PFAS in Consumer Products: CPSC Requests Input
Joining a growing number of state and federal agencies, the U.S. Consumer Product Safety Commission (CPSC or Commission) is seeking information on uses of per- and polyfluoroalkyl substances (PFAS) in consumer products. In addition to work it began last year with ASTM International on consumer product standards related to PFAS, the CPSC released a white paper prepared by an external contractor back on July 14, 2023, and is now seeking comments on a Request for Information (RFI) on PFAS in Consumer Products. Through its RFI, the Commission is soliciting feedback on, among other things, how to define PFAS, which the report acknowledges has “no single, universally accepted definition … or authoritative list of substances.”
Illustrating the complex nature of questions on PFAS is the U.S. Environmental Protection Agency (EPA), which recently added certain PFAS to its list of chemicals of special concern subject to reporting under the Emergency Planning and Community Right-to-Know Act (EPCRA) and the Pollution Prevention Act (PPA). While EPA is seeking to regulate some PFAS chemicals under various provisions, it recognizes that there are thousands of PFAS with differing attributes. These chemicals have a wide variety of applications and are commonly used in consumer products such as non-stick cookware, raincoats, carpets, food containers, shoes, fabrics, polishes, waxes, paints, and cleaning products. Often referred to as “forever chemicals” because they degrade slowly, PFAS, as a category of chemicals, are subject to increasing scrutiny due to concerns that they may be harmful to humans and animals, even where evidence demonstrating such harms is lacking. Each of the thousands of substances that might be classified as part of the category has unique attributes, and there currently is no scientific evidence showing that all PFAS share an identical characteristic to support a blanket ban. Careful assessments of the performance and safety benefits that might be associated with each substance’s use are still needed.
CPSC White Paper on PFAS in Consumer Products
Ahead of its RFI, on July 14, 2023, CPSC, with RTI International, its external contractor, published a white paper giving an overview of current uses, regulations, and risk assessments of PFAS. The white paper suggests that “[r]eduction, and ultimately elimination, of PFAS use in consumer products and other applications is needed to reduce human exposure and associated adverse health outcomes,” while also acknowledging data gaps and uncertainties, including a lack of consensus on what is considered a “PFAS.”
Certain PFAS, such as perfluorooctanoic acid (PFOA) and perfluorooctanesulfonic acid (PFOS), have been studied in-depth; both of these chemicals were voluntarily phased out of production in the U.S. and are termed “legacy” PFAS. However, research on other PFAS substances is inconclusive or has failed to find a link to environmental or health harms. Given the lack of agreement on PFAS definitions, the white paper encourages building consensus “across definitions and interpretations across stakeholders … to help with awareness, communication, and selection of proper substitutes.”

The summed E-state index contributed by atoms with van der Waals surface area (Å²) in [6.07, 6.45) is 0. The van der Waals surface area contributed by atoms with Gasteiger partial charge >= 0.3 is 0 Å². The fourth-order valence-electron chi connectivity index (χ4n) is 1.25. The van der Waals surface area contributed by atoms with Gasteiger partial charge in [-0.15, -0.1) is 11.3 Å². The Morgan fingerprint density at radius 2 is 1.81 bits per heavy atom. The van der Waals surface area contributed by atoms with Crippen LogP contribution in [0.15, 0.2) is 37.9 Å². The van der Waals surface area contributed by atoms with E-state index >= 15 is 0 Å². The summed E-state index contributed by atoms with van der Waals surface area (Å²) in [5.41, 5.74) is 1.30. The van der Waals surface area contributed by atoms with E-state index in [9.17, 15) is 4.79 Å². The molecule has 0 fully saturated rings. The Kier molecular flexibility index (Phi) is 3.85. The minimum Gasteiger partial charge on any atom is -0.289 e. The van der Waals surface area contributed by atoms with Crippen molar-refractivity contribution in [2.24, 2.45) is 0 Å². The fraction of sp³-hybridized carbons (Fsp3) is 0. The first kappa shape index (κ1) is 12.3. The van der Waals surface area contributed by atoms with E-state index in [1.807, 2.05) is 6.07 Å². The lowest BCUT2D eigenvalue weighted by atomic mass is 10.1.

RFI on PFAS in Consumer Products
As part of an effort to fill gaps identified in the white paper, CPSC’s RFI, published on September 20, 2023, asks stakeholders to respond to a broad range of questions, such as definitions, current uses, potential uses, potential human exposures, and potential adverse human health effects associated with PFAS in consumer products. The Commission also asks for recommendations on specific PFAS and consumer products the CPSC should prioritize in assessments.
Comments are due November 20, 2023.
Is a CPSC Rulemaking on the Horizon?
While the RFI states that it “does not constitute or propose regulatory action, but rather is intended to inform the Commission and the public,” the wording of some questions and the white paper’s conclusions suggest otherwise and indicate that the CPSC is on a path towards a rulemaking. Any rulemaking must acknowledge the technical complexity of assessing differing chemistries and uses of PFAS, important safety and other benefits from certain uses, and the regulatory process Congress has mandated that the CPSC follow. In addition, any rulemaking related to PFAS would take years and first require convening a Chronic Hazard Advisory Panel (CHAP) under section 31 of the Consumer Product Safety Act (CPSA) to assess risks and provide recommendations. The last time a similar rulemaking was initiated was in 2017, when the Commission voted to begin a rulemaking that could result in prohibiting certain consumer products containing additive, non-polymeric organohalogen flame retardants (OFRs). That effort is still ongoing and demonstrates that any CPSC regulatory action—particularly one involving a large, complex category of chemistries—requires completion of the deliberative technical analysis required by Congress.
While federal action is ongoing, some states have already adopted limits or bans on some PFAS substances in certain consumer products, and state attorneys general in those states may be authorized to enforce those restrictions. For example, on October 17, 2023, California Attorney General Rob Bonta sent a warning letter to manufacturers, distributors, and sellers of food packaging and cookware informing them of their obligations under AB1200, which took effect on January 1, 2023. AB1200 prohibits certain classes of PFAS in covered food packaging and imposes labeling disclosure requirements for covered cookware. A number of similar laws exist or are pending in other states, so the regulatory landscape will likely grow more confusing as significant scientific and technical questions about PFAS chemistry, uses, and benefits and risks remain unanswered.